Tuesday, October 2, 2012

Not Getting It the First Time

In John 4:43-54 we read the account of Jesus heading into Galilee, back to the city of Cana.  While there he is approached by an official of Capernaum whose boy is ill to the point of death.  The man asks Jesus to come to his house but instead of going, he did something better.
He simply sends the nobleman on his way, but with the message of hope and healing: "Go … your son lives."  And here suddenly we meet for the first time the word "believe:" "the man believed" "(v. 50).

But the word appears again later, as in conclusion: "And he himself believed" (v. 53).  This was considerably later, however, only after the journey northeast to Capernaum, only after his servants had told him that his son had gotten better precisely in that same hour of utmost need when Jesus spoke His Word.  Then "he himself believed."  In other words, the first "he believed" was not the faith, but rather a juncture on the way.…

This reading is evidence that even faith often comes to precisely those people on the periphery, at the outer limits, and that God's loving miracles often occur not "for the sake of faith," that is, faith that is already present, but rather confront, even wallop, a person so that he or she is shoved or dragged forward to the faith, the saving faith—saving because it received God's saving gifts.
Eric Andrae, sermon on John 4:46-54, Gottesdienst, Vol 20:3

I was struck when this sermon pointed out the timing and scope of the two mentions of the man's faith.  In Jesus' presence, he hears a promise and leaves believing the certainty of what was said.  There was no reason to doubt this man of God would effect a change in is son's condition.  That was good enough: he got what he came for though without a definite time when the son would be healed.

We might expect him to think there would be gradual improvement over a period of time, but when he got close to home the next day, the servants relayed that the son's condition turned around at the hour when Jesus spoke the word.  Now he really believes.  What had been the day before, an acknowledgment that a miracle worker was in their presence, was suddenly turned into believing faith that this Jesus was without doubt sent from God.  He was greater than first thought and could be trusted fully in all matters of life, both here and hereafter.  What began as a request to get someone over the hump of a serious illness became the vehicle for the entire household to be saved.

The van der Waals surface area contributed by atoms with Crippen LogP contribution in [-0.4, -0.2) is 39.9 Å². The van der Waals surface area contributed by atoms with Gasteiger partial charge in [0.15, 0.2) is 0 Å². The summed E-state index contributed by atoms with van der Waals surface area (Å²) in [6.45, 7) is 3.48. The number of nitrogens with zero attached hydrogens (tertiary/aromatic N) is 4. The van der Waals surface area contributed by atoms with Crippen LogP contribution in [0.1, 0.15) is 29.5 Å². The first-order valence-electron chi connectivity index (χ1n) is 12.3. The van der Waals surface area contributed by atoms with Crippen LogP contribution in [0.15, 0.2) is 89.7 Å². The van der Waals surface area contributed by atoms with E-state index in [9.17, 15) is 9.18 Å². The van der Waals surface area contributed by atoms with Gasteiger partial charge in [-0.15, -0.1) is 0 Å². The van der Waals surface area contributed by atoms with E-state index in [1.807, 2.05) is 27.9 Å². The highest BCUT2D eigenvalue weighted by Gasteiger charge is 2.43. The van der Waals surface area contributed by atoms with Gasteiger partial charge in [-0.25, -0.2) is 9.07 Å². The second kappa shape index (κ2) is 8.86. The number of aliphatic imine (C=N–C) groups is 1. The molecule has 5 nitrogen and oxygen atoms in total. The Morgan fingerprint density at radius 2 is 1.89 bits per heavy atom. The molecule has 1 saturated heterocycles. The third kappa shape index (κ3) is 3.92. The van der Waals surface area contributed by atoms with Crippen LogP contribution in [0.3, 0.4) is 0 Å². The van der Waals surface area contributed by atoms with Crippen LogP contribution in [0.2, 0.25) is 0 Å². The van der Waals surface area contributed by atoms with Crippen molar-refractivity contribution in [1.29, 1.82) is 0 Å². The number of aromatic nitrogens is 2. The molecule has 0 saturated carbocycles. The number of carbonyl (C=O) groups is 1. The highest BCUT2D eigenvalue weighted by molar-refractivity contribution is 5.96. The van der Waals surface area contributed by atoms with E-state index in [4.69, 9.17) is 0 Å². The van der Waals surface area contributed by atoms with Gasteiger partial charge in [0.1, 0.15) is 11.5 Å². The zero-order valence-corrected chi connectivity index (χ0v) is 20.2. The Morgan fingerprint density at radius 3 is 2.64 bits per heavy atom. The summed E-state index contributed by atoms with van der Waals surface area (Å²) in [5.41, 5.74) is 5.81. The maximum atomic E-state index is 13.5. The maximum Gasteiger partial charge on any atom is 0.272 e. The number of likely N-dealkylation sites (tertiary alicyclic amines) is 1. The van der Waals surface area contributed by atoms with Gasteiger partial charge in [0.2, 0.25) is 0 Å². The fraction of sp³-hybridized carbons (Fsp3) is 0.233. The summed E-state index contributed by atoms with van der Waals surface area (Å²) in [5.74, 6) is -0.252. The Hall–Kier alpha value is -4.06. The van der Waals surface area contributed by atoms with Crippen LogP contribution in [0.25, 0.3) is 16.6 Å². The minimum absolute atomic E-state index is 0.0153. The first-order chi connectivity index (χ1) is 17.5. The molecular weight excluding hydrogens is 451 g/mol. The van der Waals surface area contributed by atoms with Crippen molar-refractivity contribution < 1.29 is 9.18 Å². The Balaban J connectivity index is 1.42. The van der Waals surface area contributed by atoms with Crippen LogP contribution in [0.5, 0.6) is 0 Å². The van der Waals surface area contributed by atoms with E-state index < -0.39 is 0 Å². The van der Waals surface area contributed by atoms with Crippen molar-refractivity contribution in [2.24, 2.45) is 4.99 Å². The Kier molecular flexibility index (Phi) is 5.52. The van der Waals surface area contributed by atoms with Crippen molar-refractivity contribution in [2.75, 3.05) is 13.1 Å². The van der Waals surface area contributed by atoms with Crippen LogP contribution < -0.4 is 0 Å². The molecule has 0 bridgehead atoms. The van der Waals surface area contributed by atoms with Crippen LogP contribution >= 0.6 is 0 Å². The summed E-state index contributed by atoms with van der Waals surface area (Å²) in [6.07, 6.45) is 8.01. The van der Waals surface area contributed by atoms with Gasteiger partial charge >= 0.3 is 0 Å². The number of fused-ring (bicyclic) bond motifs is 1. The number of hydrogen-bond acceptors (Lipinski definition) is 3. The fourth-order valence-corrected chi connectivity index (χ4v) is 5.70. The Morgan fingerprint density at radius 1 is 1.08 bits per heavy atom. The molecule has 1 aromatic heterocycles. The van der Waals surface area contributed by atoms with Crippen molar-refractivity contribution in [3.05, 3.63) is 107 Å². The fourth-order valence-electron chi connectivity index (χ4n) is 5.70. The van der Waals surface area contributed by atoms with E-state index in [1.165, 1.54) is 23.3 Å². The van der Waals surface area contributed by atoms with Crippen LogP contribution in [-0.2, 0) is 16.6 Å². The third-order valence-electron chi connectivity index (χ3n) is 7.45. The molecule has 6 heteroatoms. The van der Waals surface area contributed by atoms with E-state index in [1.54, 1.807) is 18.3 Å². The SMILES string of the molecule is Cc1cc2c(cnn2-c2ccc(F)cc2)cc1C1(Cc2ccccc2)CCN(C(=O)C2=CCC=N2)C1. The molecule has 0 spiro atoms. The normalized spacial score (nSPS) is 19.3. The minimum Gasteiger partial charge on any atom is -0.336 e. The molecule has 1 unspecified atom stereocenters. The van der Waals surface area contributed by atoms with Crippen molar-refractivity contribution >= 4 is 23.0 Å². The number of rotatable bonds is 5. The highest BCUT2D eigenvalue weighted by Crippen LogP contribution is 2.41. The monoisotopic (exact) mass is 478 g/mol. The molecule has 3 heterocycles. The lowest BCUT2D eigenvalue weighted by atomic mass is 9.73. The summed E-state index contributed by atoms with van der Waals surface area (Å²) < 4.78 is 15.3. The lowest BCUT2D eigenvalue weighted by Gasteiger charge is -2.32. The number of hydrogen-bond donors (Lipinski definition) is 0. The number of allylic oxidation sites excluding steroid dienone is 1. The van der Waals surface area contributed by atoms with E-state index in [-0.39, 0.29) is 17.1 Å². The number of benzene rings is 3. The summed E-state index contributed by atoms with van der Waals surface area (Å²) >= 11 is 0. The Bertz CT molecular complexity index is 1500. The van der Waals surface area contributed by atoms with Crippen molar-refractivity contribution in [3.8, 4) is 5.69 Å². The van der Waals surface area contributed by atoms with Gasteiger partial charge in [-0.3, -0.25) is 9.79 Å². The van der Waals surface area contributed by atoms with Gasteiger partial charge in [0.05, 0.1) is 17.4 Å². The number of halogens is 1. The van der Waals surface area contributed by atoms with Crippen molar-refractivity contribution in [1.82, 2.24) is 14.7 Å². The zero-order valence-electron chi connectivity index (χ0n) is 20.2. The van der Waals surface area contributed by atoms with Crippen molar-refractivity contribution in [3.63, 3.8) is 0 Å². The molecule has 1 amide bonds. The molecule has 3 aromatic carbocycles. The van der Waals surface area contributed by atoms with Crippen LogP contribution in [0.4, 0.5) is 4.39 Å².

This pretty well undercuts the entire mantra that miracles only happen to those with greatest faith, which is rampant in the Word of Faith movement.  Yes, the official thought the trip might be worth the trouble, but he was probably grasping for any hope available.  We cannot even say he was a Jew, much less a God-fearing one.

What we have in this account is an example of the Lord extending his mercy upon his creatures to bring them to faith.  God does that regularly, though it is often so subtle we miss it until after the fact.  We overlook the bestowal of his goodness and end up presuming "the riches of his kindness and forbearance and patience … meant to lead you to repentance" (Rom 2:4).  Here, though, the end was life, not just for the son who was physically ill, but for the entire house who needed a Savior from sin.

No comments: